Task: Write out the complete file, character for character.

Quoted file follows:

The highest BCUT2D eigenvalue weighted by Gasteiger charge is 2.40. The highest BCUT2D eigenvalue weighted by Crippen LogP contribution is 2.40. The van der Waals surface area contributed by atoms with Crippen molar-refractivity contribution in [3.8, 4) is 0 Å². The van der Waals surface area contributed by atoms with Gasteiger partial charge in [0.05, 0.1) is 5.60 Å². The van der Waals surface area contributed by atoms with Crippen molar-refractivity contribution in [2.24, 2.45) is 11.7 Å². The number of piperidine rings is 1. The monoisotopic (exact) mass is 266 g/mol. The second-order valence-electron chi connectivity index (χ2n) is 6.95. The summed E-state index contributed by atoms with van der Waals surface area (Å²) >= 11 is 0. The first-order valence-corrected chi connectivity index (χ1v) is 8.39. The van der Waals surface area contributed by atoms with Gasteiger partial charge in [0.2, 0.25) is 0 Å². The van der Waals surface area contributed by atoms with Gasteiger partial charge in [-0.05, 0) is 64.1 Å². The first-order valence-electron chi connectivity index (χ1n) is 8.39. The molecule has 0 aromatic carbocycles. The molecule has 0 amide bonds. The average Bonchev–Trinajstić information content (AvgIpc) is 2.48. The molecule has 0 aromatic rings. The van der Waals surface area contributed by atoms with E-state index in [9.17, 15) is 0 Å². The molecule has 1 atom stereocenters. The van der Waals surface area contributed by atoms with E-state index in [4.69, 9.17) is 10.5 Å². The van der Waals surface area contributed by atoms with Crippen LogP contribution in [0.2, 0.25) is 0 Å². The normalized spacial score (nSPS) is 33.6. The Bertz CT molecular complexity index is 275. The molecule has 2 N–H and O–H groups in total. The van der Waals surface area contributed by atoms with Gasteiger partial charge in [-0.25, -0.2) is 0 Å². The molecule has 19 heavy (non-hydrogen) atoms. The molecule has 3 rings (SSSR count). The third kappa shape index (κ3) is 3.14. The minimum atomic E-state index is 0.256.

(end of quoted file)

The highest BCUT2D eigenvalue weighted by Gasteiger charge is 2.40. The highest BCUT2D eigenvalue weighted by Crippen LogP contribution is 2.40. The van der Waals surface area contributed by atoms with Crippen molar-refractivity contribution in [3.8, 4) is 0 Å². The van der Waals surface area contributed by atoms with Gasteiger partial charge in [0.05, 0.1) is 5.60 Å². The van der Waals surface area contributed by atoms with Crippen molar-refractivity contribution in [2.24, 2.45) is 11.7 Å². The number of piperidine rings is 1. The monoisotopic (exact) mass is 266 g/mol. The second-order valence-electron chi connectivity index (χ2n) is 6.95. The summed E-state index contributed by atoms with van der Waals surface area (Å²) >= 11 is 0. The first-order valence-corrected chi connectivity index (χ1v) is 8.39. The van der Waals surface area contributed by atoms with Gasteiger partial charge in [0.2, 0.25) is 0 Å². The van der Waals surface area contributed by atoms with Gasteiger partial charge in [-0.05, 0) is 64.1 Å². The first-order valence-electron chi connectivity index (χ1n) is 8.39. The molecule has 0 aromatic carbocycles. The molecule has 0 amide bonds. The average Bonchev–Trinajstić information content (AvgIpc) is 2.48. The molecule has 0 aromatic rings. The van der Waals surface area contributed by atoms with E-state index in [9.17, 15) is 0 Å². The molecule has 1 atom stereocenters. The van der Waals surface area contributed by atoms with E-state index in [4.69, 9.17) is 10.5 Å². The van der Waals surface area contributed by atoms with Crippen LogP contribution in [0.2, 0.25) is 0 Å². The normalized spacial score (nSPS) is 33.6. The Bertz CT molecular complexity index is 275. The molecule has 2 N–H and O–H groups in total. The van der Waals surface area contributed by atoms with Gasteiger partial charge in [-0.25, -0.2) is 0 Å². The molecule has 19 heavy (non-hydrogen) atoms. The molecule has 3 rings (SSSR count). The third kappa shape index (κ3) is 3.14. The minimum atomic E-state index is 0.256.